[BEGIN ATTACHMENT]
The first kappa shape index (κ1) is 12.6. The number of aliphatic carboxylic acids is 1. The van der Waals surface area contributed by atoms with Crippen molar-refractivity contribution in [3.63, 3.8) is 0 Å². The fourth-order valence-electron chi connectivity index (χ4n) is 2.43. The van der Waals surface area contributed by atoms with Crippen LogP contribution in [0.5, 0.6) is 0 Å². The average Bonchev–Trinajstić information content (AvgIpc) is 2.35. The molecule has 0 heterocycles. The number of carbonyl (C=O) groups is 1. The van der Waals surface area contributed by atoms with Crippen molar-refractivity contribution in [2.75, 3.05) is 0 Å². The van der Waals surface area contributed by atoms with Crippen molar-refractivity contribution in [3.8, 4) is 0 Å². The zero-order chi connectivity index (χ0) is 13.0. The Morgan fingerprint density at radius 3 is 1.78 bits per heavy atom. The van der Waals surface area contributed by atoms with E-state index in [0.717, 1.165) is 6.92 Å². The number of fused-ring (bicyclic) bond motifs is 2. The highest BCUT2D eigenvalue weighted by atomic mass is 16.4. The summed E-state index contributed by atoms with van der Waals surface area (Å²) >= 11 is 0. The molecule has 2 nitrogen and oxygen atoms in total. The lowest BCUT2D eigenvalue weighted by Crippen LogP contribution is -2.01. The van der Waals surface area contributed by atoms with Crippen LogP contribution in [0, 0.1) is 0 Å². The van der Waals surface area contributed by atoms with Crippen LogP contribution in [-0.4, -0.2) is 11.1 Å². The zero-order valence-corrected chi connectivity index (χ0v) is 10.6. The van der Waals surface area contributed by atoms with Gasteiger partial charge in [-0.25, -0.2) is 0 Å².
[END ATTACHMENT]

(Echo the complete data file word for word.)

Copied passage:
The first kappa shape index (κ1) is 12.6. The number of aliphatic carboxylic acids is 1. The van der Waals surface area contributed by atoms with Crippen molar-refractivity contribution in [3.63, 3.8) is 0 Å². The fourth-order valence-electron chi connectivity index (χ4n) is 2.43. The van der Waals surface area contributed by atoms with Crippen LogP contribution in [0.5, 0.6) is 0 Å². The average Bonchev–Trinajstić information content (AvgIpc) is 2.35. The molecule has 0 heterocycles. The number of carbonyl (C=O) groups is 1. The van der Waals surface area contributed by atoms with Crippen molar-refractivity contribution in [2.75, 3.05) is 0 Å². The van der Waals surface area contributed by atoms with Crippen molar-refractivity contribution in [3.8, 4) is 0 Å². The zero-order chi connectivity index (χ0) is 13.0. The Morgan fingerprint density at radius 3 is 1.78 bits per heavy atom. The van der Waals surface area contributed by atoms with E-state index in [0.717, 1.165) is 6.92 Å². The number of fused-ring (bicyclic) bond motifs is 2. The highest BCUT2D eigenvalue weighted by atomic mass is 16.4. The summed E-state index contributed by atoms with van der Waals surface area (Å²) >= 11 is 0. The molecule has 2 nitrogen and oxygen atoms in total. The lowest BCUT2D eigenvalue weighted by Crippen LogP contribution is -2.01. The van der Waals surface area contributed by atoms with Crippen LogP contribution in [0, 0.1) is 0 Å². The van der Waals surface area contributed by atoms with Crippen LogP contribution in [-0.4, -0.2) is 11.1 Å². The zero-order valence-corrected chi connectivity index (χ0v) is 10.6. The van der Waals surface area contributed by atoms with Gasteiger partial charge in [-0.25, -0.2) is 0 Å².